After “36 Chowringhee Lane”, the next film by Aparna Sen was “Parama” (1984) made three years after. The story revolves around Parama, a housewife of an orthodox rich joint family of Kolkata. A photographer of “Time” magazine comes to the city to shoot some city protagonist and incidentally comes to the house where it was celebrating Durga Puja. This is the first time in Bengali cinema, Kolkata′s family Durga Puja was elaborately shown. The name of the photographer was Rahul. In the role of Parama and Rahul were Rakhee and Mukul Sharma respectively. The theme of the film is a friendship between the two.

We found through the lens of Rahul′s camera the unfinished 2nd Hoogly Bridge and the networks of adjacent flyover. The flyover was not totally constructed then. While balancing over the girder of the flyover Rahul says to Parama, “Try to live a little bit dangerously.” For the first time in any Bengali cinema this location was used and it would remain as a document of a constructing period of this flyover network and the second bridge.

We see in one sequence the city during the rain. Rahul and Parama were walking through the city streets in the rain. Though the rain was manufactured by a rain-machine, still we don′t feel any difficulty in understanding how the city streets look like in the rains.

At the end of the film Parama comes to meet one of her old friends who happens to be a social worker and believes in feminism. She speaks about the financial freedom of the woman. We find her in the balcony of her high rise apartment in the city. The normal city life was much beneath at that moment.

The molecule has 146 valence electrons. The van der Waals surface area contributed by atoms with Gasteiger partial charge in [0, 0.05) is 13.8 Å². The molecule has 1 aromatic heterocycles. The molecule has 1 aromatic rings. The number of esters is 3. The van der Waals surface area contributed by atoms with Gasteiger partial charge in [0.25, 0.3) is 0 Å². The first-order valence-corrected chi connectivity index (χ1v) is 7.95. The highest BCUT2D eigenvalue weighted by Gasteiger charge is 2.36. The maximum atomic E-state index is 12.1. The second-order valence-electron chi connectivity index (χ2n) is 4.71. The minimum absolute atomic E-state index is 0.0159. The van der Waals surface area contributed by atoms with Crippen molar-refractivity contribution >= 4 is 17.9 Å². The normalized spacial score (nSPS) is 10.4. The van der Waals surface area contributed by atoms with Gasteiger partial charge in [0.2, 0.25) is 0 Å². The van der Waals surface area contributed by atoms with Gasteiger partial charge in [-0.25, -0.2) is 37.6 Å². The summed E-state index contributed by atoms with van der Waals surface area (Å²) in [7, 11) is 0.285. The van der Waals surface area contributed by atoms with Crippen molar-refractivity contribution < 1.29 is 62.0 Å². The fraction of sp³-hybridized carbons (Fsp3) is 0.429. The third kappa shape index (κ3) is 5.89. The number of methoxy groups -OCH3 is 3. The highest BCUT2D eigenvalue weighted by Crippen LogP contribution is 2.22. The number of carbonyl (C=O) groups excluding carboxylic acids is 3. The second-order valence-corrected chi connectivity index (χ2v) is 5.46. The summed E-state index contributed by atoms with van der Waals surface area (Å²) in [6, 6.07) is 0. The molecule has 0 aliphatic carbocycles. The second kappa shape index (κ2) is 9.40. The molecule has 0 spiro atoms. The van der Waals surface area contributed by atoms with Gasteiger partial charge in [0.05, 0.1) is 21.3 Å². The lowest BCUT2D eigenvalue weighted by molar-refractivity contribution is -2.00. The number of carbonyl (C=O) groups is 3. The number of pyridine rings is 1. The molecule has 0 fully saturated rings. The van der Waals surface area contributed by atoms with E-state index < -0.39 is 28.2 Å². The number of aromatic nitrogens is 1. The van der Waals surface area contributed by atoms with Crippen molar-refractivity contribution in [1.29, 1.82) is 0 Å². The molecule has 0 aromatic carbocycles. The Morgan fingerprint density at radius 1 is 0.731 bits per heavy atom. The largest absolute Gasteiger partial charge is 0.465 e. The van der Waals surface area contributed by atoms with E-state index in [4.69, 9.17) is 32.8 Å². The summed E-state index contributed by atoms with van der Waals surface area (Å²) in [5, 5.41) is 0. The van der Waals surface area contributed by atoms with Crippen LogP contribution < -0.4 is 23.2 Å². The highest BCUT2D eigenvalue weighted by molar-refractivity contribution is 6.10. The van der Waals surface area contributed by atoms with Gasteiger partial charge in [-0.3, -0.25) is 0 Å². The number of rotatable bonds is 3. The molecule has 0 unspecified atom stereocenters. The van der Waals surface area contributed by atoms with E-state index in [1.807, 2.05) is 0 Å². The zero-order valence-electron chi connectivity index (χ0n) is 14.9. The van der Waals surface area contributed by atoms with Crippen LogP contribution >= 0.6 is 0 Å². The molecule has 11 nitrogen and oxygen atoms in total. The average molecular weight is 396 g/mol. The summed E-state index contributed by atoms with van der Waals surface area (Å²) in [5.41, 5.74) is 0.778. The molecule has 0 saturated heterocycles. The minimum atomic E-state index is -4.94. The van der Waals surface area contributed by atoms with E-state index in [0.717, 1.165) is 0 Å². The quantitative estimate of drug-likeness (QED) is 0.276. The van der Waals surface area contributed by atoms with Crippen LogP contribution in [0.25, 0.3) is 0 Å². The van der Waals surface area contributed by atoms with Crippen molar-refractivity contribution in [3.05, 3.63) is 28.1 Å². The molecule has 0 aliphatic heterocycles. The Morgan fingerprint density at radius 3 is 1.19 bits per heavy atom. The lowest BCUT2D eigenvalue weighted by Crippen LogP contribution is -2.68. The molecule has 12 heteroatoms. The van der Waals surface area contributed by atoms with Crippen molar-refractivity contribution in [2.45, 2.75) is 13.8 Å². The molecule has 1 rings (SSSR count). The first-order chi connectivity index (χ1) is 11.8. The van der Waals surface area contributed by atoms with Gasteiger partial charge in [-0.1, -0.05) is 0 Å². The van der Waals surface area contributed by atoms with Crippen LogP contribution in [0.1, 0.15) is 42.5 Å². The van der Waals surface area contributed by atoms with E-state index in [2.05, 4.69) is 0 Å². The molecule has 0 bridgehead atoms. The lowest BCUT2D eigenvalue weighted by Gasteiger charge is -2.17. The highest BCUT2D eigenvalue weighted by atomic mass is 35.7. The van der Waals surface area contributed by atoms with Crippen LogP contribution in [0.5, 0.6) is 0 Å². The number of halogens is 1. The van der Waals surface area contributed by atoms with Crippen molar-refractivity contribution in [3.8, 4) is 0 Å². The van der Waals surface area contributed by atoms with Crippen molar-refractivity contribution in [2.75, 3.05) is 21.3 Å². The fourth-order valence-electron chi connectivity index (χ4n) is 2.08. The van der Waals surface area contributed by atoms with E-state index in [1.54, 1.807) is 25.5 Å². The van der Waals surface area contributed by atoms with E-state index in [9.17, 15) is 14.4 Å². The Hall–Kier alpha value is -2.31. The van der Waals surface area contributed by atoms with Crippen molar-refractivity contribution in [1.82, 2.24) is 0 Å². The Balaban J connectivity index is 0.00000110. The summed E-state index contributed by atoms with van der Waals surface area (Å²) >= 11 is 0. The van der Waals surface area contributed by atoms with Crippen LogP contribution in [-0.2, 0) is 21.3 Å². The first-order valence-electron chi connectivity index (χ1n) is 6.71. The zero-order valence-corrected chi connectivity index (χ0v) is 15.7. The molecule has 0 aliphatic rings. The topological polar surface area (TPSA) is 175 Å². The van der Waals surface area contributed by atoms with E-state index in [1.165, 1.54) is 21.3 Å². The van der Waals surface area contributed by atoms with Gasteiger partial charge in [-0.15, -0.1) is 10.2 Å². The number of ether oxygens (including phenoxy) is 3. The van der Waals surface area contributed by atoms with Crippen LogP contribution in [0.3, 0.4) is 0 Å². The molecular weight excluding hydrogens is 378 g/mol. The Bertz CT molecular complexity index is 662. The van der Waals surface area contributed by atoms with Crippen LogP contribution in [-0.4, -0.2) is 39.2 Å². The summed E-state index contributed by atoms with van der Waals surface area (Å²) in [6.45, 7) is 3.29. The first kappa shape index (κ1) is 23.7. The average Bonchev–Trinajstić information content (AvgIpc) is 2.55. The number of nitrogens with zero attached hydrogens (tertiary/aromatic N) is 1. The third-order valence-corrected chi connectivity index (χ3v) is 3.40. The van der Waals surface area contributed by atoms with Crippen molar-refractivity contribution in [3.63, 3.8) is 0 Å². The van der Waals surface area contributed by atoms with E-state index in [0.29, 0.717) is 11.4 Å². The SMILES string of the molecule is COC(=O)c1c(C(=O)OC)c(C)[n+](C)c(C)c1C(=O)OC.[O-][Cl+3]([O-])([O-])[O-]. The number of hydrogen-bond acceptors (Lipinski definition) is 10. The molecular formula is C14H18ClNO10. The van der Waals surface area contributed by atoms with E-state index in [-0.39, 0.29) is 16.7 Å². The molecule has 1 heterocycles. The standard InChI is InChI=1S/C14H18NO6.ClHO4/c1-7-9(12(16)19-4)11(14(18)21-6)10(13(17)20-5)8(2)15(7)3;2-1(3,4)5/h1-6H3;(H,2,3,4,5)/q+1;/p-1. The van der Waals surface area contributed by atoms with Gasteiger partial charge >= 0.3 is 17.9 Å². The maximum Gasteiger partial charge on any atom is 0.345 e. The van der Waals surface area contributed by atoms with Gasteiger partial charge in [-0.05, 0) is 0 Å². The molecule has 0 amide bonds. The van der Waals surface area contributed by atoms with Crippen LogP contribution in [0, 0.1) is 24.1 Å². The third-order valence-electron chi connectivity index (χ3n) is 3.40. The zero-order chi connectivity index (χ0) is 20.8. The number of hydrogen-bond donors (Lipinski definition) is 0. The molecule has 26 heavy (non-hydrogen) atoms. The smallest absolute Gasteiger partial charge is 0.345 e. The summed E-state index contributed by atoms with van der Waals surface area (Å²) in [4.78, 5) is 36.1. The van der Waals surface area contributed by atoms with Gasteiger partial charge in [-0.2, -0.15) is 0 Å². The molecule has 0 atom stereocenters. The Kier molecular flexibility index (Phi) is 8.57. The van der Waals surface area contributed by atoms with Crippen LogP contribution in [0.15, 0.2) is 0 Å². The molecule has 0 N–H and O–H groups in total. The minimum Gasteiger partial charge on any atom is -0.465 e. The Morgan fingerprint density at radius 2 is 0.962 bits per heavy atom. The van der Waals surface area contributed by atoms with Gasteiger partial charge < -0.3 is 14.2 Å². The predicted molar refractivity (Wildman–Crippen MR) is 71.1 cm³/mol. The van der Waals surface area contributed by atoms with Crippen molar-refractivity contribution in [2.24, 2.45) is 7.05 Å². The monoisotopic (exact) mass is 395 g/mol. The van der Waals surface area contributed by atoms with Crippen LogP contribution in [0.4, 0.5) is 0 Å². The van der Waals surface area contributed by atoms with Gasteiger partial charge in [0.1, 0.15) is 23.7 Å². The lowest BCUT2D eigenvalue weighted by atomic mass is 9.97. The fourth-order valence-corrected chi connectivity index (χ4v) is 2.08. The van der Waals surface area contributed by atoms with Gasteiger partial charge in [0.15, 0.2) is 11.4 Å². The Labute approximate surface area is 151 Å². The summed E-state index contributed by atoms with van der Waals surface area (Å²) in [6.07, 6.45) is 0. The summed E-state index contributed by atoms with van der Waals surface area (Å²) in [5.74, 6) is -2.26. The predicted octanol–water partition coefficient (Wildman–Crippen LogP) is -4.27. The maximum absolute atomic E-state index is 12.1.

Juganta was made in 1995. The principal characters of that film were two young creative people of Kolkata who happens to be husband and wife. The roles were enacted by Anjan Dutt and Rupa Ganguly. Anjan is an advertising guy and Rupa is a classical Orissi dancer. The film deals with the contradiction between the two creative people. Though much outdoor Kolkata was not present in the film, the city people was very much present in the body of the film.

Kolkata was very much present in her next film Paromitar Ekdin. It was made in the year 2000. We find Paromita′s father-in-law′s house in North Kolkata. The terrace full of pigeons, and kite fights are quintessential signs of the northern part of the city, which is old Kolkata, and we see all these things in this film. We even see Paromita and her mother-in-law returning from an institution for the physically challenged in a hand-pulled rickshaw. We also see both of them in a city restaurant. After divorcing her husband Paromita falls in love with a film maker of the city. We see him shooting him in a Kolkata studio and at the end Paromita after attending the “shraddha” (funeral) ceremony of her mother-in-law comes with her husband in their car. We see the scene from a high rise roof-top. We found the car coming out of the small lane of north Kolkata and take the big avenue and their car goes away in the busy Kolkata traffic.

In her not yet released film Japanese Wife Sen has left the city for the first time. Her main protagonist lives in the Sunderbans, far away from Kolkata.

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Aparna Sen is one of the most sensitive directors of our times.
Posted by Pritam on  Nov 24 2009 5:29PM
I think there are some Satyajit Ray influence in her direction.
Posted by Square on on  Nov 25 2009 11:34AM
Neither Chowranghee Lane nor Park Avenue has its municipal existence in Kolkata. They are the symbolic contrivence from Mrs. Sen's fertile faculty. The former is Mrs. Stoneham's abode used by the couple for their selfish ends; while the latter is Konkana's "Utopia"or "Santa Maria". The journey for 28 years is from melancholia to schizophrenia,
Posted by Dipen on  Dec 18 2009 12:37AM